3. As a newcomer to Edmonton in June, I find this hilarious and sadly true. However, you forgot one of the primary rules. :-)

    11 - Never, ever look ahead and plan your merge. Just wait until you get there, stop, quiver like a kicked dog, and wait there until every lane on the road you're merging onto is clear for at least half a kilometer.

  4. Well I don't entirely agree with this, I thought it was pretty humorous and had some merit to it. I am definitely a culprit of number 2, I take any means necessary to get where I am going I have no patients. On the other hand I use my horn all the time. lol But Edmonton drivers are very dumb, and couldn't agree more that most of them have a memory of a gold fish hahaha.

  5. Thanks. Every city has its driving eccentricities. I'm still relatively new to Edmonton, so figuring them out here is still a work in progress.

  6. Frankly I find the behaviour of the cyclists and pedestrians both more frustrating and dangerous.

  7. Thanks for this. I laughed so hard, I spurted my double-double out my nose. While reading this on my smartphone while driving through city traffic. ;-)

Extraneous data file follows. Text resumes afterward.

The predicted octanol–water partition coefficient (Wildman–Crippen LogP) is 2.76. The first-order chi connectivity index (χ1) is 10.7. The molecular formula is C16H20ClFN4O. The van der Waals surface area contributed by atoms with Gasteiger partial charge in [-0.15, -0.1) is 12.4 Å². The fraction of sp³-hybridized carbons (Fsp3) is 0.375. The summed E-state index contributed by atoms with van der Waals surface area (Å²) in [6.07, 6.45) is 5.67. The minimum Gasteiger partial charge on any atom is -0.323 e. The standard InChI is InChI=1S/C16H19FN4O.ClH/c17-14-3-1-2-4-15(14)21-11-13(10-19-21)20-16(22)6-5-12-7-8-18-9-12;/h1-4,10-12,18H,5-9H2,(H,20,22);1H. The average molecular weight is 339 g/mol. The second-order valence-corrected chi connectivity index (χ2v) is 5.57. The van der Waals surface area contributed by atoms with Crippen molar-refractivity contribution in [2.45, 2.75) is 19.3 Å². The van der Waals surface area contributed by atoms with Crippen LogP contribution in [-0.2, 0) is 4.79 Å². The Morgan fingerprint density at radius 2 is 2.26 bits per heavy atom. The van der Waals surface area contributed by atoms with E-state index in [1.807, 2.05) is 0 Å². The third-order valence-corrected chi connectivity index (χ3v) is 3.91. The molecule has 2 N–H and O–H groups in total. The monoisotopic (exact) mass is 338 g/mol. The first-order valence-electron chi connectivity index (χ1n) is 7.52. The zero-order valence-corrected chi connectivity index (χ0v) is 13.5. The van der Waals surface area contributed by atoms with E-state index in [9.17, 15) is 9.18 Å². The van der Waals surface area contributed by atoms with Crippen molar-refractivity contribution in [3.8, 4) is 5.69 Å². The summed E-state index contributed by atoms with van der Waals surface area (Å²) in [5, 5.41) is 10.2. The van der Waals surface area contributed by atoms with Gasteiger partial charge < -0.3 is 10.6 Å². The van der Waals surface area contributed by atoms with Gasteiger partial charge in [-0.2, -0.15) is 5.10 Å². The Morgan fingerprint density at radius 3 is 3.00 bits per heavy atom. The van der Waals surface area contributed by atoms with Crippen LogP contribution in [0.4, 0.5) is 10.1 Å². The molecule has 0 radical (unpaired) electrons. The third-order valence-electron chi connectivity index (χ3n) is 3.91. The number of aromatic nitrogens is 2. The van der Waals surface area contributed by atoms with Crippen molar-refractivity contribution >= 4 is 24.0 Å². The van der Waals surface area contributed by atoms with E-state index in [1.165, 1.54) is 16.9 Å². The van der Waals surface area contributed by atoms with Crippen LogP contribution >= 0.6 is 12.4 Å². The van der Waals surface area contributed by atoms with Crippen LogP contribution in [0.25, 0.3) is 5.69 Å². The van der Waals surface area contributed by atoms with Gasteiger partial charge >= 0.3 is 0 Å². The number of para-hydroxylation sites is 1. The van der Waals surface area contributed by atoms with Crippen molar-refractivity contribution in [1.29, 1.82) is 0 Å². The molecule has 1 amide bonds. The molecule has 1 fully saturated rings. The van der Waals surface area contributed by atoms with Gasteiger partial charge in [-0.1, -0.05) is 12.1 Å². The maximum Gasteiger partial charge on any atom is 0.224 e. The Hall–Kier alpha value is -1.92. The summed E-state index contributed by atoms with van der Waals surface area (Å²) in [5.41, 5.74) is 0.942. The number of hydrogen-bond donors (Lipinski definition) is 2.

8. Thanks everyone for all the awesome feedback! I'm honestly surprised by how popular this post has been. I think I need to write more Edmonton Top 10 lists. There's no shortage of comedy gold in this city worth delving into. Thanks for reading everyone!

  9. And Justin Wondga, your comment just made my day!

  10. Funny stuff Ben, someone linked it to connect to edmonton forum.

  11. Thanks. Yes I've seen the link. I'm still amazed by how popular this post has been. I guess that really does mean we're a bunch of nutcases on the road!

  12. What about the lane changer that just randomly puts his signal light on and then waits for the seas to part for him? Or the guy/girl that can't figure out in a blinding snowstorm in the dark that their head and tail lights aren't on?